In recent years the Playhouse has put on some spectacular all singing, all dancing high-tech festive productions but their year-long refurbishment has forced them to stage this intimate version of Dickens’ classic text in a pop up space.

Minus many of the theatrical bells and whistles it means, very simply, that actors have to act. The audience are invited to use their imaginations and the result is a production that works on every level.

Unless you have been living in a cave there is no need to retell the tale of a miserable old tycoon who finds redemption after the three ghosts of Christmas Past, Present and Future visit him on the eve of the festivities to show him what might happen to him if he doesn’t change his ways.

Originally staged at Hull Truck theatre this production is transported from Victorian London to a dank warehouse on a Leeds canal thanks to Hayley Grindle’s simple but evocative set.

There is no better adaptor of the classics anywhere in the UK than Deborah McAndrew, and whilst staying true to the text she doesn’t shy away from the darker elements like the grinding poverty of the Cratchit family. When the spectres of want and ignorance are introduced you can’t help thinking of today’s foodbank Britain, but without overegging the thought, it raises the pertinent question of whether benevolent capitalism is the answer.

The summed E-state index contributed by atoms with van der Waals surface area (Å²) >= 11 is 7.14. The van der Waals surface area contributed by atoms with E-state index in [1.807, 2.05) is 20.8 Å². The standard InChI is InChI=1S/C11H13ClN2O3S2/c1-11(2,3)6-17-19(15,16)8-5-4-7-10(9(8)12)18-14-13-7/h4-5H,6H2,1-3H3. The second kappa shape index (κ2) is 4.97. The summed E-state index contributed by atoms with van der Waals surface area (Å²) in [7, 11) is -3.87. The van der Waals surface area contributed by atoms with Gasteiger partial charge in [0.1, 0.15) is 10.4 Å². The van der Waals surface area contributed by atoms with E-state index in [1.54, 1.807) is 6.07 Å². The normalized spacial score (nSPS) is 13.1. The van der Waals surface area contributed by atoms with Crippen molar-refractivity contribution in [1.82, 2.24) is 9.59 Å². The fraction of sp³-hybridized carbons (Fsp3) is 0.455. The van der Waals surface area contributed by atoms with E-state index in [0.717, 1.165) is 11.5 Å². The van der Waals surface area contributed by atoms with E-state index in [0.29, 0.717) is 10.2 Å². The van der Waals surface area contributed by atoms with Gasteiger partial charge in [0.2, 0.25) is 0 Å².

That darkness, and the scary ghouls, means this is not a particularly family friendly night out, and although it is all the better for that, parents of younger kids would perhaps be better looking elsewhere for some festive fun.

The Playhouse’s Associate Director Amy Leach leads the theatre’s resident ensemble company allowing them plenty of latitude in creating their characters, as well as smartly working within the limitations of the set. The idea of creating a gaggle of naughty ghosts to torment Scrooge before the really scary ghouls appear was a masterstroke, and reminiscent of cult movie Truly, Madly, Deeply.

Some actors never find a role that defines their career but old hand Robert Pickavance has in Scrooge. He brings all experience to bear as he is dragged through the emotional wringer deploying touches of dry wit as the old miser lurches from humour to horror often in the same scene.

Ensemble newcomer Elexi Walker totally lights up the stage as the over the top Ghost of Christmas Present bringing an element of – whisper it – panto into proceedings just when it is needed.

Darren Kuppan is an ensemble member who is growing in stature with each play, and he radiated decency as Bob Cratchit, as does Jo Mousley as his wife desperate to keep her ill son alive. A special mention for confident newcomer Lipalo Mokete who more than held his own as Tiny Tim.

It’s not all doom and gloom as Joe Alessi is a spry Mr Fezziwig flouncing across the stage – as camp as Christmas itself - during one of the regular, if at times uneven, song and dance routines. Tess Parr is a wonderfully nonchalant Ghost of Christmas Past revealing why Scrooge is such a misanthrope.

The constraints of the space means lighting designer Josh Carr and sound wizard Ed Clarke have been forced to think through their choices that add some subtle touches of mood and tone.

The result of an acting ensemble who have developed real chemistry working with some top flight creatives is a dark, but deliciously entertaining, production that is by some distance the best festive show I have seen at the Playhouse.

A Christmas Carol is on until Saturday 19th January. To book 0113 2137700 or

Reviewer: Paul Clarke

Reviewed: 23rd November

North West End Rating: ★★★★★